I couldn't disagree with you more, John.
Working in one of the few remaining states where ownership extends "as far as the ebb shall flow" or 100 Rods, and having had a few projects requiring deteminatino of ownership below Mean High Water, I can state that the elevation observed over 18.6 years does contorl property boundaries in MA.
If I recall, the last time we "spoke" about this you referenced a MA case that I was invovled in and the court agreed with my methodology of MHW location, and it was upheld on appeal.
The high water mark changes daily, withthe tides and winds, seasons, etc...the elveation may change, and it's location on the ground may change with time, but an elevation is something that we can all place on the ground. Any other method is subjective and is arguable before any permitting boards.
Mean High Water is an established elevation, High Water Mark is an observed feature and will not control property lines in MA....
Perhaps (obviously), I should clarify... ;o)
I agree, Don, that "mean high water" is an elevation. The "mean high water line, however, is a physical feature.
So, if I'm understanding the dissension here, those who are relying upon elevations are tying their survey datum to a known benchmark, then performing a topographic survey to determine the contour elevation line locations, then staking a contour line?
I do have some hesitation understanding how the 100 Rod line is tied to an elevation. Is the 100 Rods is tied to the MHWL (a physical feature), or a contour line?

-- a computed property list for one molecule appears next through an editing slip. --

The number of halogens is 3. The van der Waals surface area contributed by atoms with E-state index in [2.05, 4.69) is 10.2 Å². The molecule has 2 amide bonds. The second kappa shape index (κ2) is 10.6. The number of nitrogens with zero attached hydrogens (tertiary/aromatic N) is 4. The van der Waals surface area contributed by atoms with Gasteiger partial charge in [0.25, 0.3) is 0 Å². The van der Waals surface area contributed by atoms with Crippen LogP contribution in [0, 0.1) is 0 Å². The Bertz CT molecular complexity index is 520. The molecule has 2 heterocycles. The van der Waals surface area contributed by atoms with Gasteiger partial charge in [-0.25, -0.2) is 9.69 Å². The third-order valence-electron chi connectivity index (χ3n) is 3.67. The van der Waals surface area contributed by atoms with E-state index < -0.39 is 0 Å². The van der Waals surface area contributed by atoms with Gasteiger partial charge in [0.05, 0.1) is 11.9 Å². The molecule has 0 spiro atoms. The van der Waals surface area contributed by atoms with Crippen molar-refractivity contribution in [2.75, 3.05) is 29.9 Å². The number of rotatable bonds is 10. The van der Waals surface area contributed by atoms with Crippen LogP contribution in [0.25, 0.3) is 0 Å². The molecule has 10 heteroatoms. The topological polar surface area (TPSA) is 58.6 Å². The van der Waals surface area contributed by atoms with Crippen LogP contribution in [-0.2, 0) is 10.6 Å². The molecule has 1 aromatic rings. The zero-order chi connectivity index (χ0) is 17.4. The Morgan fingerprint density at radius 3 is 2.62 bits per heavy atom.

PS Storm events are a whole different ballgame as they are avulsive events. Another bag of tricks.
PSS Thanks for the slack, Rusty. Utah's Great Salt Lake does have about 10000 miles of shoreline. It's just all pointed inward instead of outward. The state has been unsuccessfully arguing "elevation" of the GSL with the Utah Supreme Court for over a century. The USC keeps pointing to the HWL that's not there either.
a line is just a line until it's given definition. MHW is an established term that has a legal definition, I assume we can agree on that? High Water Mark (as we use it around here) is the observable evidence of the last highest tide, as well as any lower tides since the last higer one.
Each of them are a "line" on the ground. MHW line, or High Water Mark line. One is by elevation the other by observation.
Your outline of the process; Topo, Determine MHW elevation, then stake a contour is correct. (By the way several towns use the flood plain contours as zoning lines for setback purposes.)
How is the 100' Rods tied to an elevation? "Ordinary low water mark " means Mean". Mass. 1909 East Boston Co v. Commonwealth 89 NE 236, 203 MA 68.17 Ann.Cas 146.....
Conversly Ordinary Mean High Water MARK means "Mean."
One of the difficulty's in using a high water mark as your boundary is that there are several to choose from at any given time. Shall you just pick the one in the middle? Without an elevation how can you figure which mark is ordinary or normal, or the Mean?
In Eastham, John, the horizontal distance between high water marks can be 20'-30' or more. The slopes on the flats are so gradual that the last high tide will leave a "wrack" line, as has each previous higher tide, wind driven, normal, still water, what ever!!! so we walk out there, do cross sections, tie in to known benchmarks and interpolate the elevation of MHW at the site. That is something that we can hang our hats on, testify to, and not have to defend the disappearing evidence that the last storm tide blew out....
Would you like a picture ?